MHONDORO-Ngezi prostitutes are now able to protect themselves from violent clients after receiving self defensive sprays.
A total of 25 sex workers received sprays after completing training on HIV prevention last week from Southern Africa AIDS Dissemination Service (SAFAIDS).
However fears have been raised that sex workers might end up misusing these sprays to fleece people.
A health expert who was at the same event said it was better to educate the sex workers on other avenues such as the police whenever they are abused
"I don't think this is a good idea, these ladies of the night can be very cunning and cannot be trusted. They are likely to misuse this facility, taking the sprays as a weapon in attacking their clients while fleecing them of their money. There are several media reports in which these women have been found wanting after acting in cahoots with robbers to fleece clients," she said.
SAFAIDS director Lois Chingandu insists that their organisation was not promoting sex work but could not ignore the key group in HIV prevention adding that intimate partner violence amongst sex workers was high.
"In Zimbabwe self-reported instances of intimate partner violence are high with at least 4.3 percent of female sex workers having been raped in the last 12 months according to research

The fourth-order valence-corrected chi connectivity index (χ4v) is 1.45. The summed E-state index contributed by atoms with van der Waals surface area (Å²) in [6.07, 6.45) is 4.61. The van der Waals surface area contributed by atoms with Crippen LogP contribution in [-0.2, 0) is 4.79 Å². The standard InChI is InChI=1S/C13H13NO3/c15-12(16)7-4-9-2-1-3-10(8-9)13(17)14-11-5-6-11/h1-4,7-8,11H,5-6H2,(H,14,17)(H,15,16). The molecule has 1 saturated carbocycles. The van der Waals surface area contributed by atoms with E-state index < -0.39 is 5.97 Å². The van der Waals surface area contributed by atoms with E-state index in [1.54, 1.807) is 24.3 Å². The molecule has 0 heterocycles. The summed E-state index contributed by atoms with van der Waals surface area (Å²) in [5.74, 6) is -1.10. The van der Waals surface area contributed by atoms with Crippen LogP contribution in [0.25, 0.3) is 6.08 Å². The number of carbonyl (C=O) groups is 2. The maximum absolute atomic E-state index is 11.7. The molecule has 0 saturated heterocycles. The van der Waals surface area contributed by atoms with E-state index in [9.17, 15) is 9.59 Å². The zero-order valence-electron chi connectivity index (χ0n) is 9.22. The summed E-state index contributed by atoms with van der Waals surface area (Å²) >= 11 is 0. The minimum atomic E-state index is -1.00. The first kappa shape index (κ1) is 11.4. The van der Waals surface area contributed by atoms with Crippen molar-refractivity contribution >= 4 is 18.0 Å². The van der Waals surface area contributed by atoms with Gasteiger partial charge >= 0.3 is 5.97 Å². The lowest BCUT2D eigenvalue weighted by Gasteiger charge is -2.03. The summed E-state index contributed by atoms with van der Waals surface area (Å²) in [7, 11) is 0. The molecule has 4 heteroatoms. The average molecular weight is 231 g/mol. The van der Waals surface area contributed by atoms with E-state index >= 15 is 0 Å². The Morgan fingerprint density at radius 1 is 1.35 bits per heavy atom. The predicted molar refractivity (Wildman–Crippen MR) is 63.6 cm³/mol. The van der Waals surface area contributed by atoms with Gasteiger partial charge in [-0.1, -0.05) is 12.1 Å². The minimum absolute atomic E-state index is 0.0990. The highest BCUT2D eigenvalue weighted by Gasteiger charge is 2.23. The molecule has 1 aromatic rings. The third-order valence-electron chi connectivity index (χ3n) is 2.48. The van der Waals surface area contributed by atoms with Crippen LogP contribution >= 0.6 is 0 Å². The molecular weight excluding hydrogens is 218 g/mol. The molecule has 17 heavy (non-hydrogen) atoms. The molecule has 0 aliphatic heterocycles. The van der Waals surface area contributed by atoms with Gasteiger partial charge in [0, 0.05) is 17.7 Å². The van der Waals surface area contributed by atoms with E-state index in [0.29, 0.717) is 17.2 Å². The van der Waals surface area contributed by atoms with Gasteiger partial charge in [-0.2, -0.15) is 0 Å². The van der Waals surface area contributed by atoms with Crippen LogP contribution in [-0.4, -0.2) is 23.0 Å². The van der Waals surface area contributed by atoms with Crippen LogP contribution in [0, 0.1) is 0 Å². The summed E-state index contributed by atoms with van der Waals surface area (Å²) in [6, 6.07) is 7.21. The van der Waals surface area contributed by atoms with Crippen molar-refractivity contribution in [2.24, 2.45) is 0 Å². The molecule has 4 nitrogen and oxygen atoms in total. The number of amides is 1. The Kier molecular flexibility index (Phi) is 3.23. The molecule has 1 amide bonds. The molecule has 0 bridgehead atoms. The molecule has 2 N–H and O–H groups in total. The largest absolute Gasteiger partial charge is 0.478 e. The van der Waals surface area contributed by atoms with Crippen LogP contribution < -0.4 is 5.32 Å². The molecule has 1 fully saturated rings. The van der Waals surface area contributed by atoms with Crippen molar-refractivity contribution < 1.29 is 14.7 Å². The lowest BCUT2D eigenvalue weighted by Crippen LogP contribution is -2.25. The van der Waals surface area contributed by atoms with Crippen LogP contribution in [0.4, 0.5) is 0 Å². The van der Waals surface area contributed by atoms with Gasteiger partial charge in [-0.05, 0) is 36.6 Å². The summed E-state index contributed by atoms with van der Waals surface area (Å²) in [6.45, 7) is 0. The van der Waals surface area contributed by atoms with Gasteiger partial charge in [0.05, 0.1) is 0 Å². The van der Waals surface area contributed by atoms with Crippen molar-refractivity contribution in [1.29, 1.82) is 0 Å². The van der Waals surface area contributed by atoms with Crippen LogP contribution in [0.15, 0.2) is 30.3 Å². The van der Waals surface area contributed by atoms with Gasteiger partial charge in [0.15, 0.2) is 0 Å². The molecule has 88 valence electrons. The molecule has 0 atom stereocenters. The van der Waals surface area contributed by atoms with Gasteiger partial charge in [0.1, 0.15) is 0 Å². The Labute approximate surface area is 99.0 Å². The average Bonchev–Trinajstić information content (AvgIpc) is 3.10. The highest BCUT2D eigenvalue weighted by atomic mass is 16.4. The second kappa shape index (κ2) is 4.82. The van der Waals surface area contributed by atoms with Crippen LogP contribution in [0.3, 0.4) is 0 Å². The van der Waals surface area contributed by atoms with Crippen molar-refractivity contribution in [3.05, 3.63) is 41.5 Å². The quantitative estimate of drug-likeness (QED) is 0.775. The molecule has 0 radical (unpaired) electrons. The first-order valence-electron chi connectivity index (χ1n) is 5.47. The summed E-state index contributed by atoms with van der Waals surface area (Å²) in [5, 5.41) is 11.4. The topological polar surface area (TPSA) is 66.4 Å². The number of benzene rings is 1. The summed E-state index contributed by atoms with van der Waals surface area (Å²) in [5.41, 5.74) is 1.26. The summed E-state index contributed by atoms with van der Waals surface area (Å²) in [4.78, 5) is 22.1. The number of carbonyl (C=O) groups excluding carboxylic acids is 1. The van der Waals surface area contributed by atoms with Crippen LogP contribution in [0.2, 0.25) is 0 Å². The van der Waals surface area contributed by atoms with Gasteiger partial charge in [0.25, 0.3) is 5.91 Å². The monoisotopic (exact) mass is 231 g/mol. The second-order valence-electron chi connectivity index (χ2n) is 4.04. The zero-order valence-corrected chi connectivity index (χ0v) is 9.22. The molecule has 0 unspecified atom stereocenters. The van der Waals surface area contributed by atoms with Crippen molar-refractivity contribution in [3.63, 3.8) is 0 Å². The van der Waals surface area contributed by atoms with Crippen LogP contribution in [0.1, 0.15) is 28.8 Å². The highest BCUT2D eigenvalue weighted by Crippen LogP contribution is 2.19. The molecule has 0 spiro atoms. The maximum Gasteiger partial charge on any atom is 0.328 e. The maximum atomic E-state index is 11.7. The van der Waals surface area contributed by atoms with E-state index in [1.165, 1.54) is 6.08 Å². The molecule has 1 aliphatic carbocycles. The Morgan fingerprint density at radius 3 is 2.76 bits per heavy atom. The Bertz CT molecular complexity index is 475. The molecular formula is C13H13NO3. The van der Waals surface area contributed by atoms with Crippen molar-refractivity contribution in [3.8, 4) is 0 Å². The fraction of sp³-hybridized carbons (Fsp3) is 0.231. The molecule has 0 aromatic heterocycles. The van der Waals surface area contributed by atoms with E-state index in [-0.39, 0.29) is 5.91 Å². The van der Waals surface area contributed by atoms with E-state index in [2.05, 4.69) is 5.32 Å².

"We are not encouraging them to be in sex work yet this is a group that cannot be ignored in HIV prevention programmes. We have decided to give them these sprays after realising that they are exposed to violence yet they cannot report to the police.
"Most of them have approached as saying they are robbed and attacked by vicious clients after offering them services. They have noted how law enforcers are not friendly at them hence they find it difficult to report any cases.
"These sprays are for self defence and they cause temporal blindness which enables the victim to run to safety," she said
Gungandu said the training for sex workers was aimed at addressing various sexual and reproductive health rights challenges faced by sex workers in the region.
"Research has shown that there was high HIV prevalence among sex workers in the country and if they are ignored, they will infect their clients who are in marriage institutes.
"In Zimbabwe a study, (Cowan Fetal Estimation of the HIV care cascade for female sex workers in Zimbabwe baseline results of the SAPPH-Ire trial), reported that despite high rates of self-reported condom use with clients, HIV prevalence among the population was very high, at 564 per-cent Only 61 percent of those who were living with HIV reported knowing their status," added Chingandu.
She noted that stigma and discrimination was high on sex workers hence deterring them from accessing services that can protect them from HIV and other STIS.
"Because of the inadequate efforts to reach sex workers with essential HIV prevention information and services, HIV prevention among sex workers remains very low due.
"Where services are available, social and legal barriers deter sex workers from freely accessing them," said Chingandu.